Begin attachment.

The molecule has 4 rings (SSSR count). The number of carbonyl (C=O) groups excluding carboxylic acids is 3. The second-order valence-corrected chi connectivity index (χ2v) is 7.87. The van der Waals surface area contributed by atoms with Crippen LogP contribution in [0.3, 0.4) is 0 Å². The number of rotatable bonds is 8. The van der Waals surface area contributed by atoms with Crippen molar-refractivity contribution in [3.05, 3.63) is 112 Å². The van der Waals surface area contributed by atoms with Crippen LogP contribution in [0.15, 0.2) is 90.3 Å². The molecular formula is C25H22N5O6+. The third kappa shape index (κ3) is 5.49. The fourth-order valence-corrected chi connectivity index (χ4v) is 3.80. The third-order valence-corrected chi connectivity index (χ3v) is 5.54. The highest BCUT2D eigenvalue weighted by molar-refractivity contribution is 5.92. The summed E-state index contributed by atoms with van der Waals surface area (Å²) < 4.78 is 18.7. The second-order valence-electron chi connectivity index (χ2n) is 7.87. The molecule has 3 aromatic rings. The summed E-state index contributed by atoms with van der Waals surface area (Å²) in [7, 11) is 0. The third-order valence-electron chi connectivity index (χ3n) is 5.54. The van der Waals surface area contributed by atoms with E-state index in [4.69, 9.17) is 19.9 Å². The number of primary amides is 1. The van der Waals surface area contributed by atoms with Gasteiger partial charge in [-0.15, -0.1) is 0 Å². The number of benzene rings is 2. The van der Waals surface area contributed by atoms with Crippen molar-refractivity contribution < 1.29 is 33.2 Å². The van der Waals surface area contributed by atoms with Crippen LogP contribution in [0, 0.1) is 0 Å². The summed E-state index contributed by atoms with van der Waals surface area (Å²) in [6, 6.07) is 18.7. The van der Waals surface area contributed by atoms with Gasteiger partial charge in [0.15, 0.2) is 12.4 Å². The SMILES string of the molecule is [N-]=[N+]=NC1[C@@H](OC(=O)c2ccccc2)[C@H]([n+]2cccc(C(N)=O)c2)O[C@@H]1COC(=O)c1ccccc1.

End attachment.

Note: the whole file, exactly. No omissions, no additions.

The molecule has 4 rings (SSSR count). The number of carbonyl (C=O) groups excluding carboxylic acids is 3. The second-order valence-corrected chi connectivity index (χ2v) is 7.87. The van der Waals surface area contributed by atoms with Crippen LogP contribution in [0.3, 0.4) is 0 Å². The number of rotatable bonds is 8. The van der Waals surface area contributed by atoms with Crippen molar-refractivity contribution in [3.05, 3.63) is 112 Å². The van der Waals surface area contributed by atoms with Crippen LogP contribution in [0.15, 0.2) is 90.3 Å². The molecular formula is C25H22N5O6+. The third kappa shape index (κ3) is 5.49. The fourth-order valence-corrected chi connectivity index (χ4v) is 3.80. The third-order valence-corrected chi connectivity index (χ3v) is 5.54. The highest BCUT2D eigenvalue weighted by molar-refractivity contribution is 5.92. The summed E-state index contributed by atoms with van der Waals surface area (Å²) < 4.78 is 18.7. The second-order valence-electron chi connectivity index (χ2n) is 7.87. The molecule has 3 aromatic rings. The summed E-state index contributed by atoms with van der Waals surface area (Å²) in [7, 11) is 0. The third-order valence-electron chi connectivity index (χ3n) is 5.54. The van der Waals surface area contributed by atoms with E-state index in [4.69, 9.17) is 19.9 Å². The number of primary amides is 1. The van der Waals surface area contributed by atoms with Gasteiger partial charge in [-0.15, -0.1) is 0 Å². The number of benzene rings is 2. The van der Waals surface area contributed by atoms with Crippen molar-refractivity contribution < 1.29 is 33.2 Å². The van der Waals surface area contributed by atoms with Crippen LogP contribution in [0, 0.1) is 0 Å². The summed E-state index contributed by atoms with van der Waals surface area (Å²) in [6, 6.07) is 18.7. The van der Waals surface area contributed by atoms with Gasteiger partial charge in [0.15, 0.2) is 12.4 Å². The SMILES string of the molecule is [N-]=[N+]=NC1[C@@H](OC(=O)c2ccccc2)[C@H]([n+]2cccc(C(N)=O)c2)O[C@@H]1COC(=O)c1ccccc1.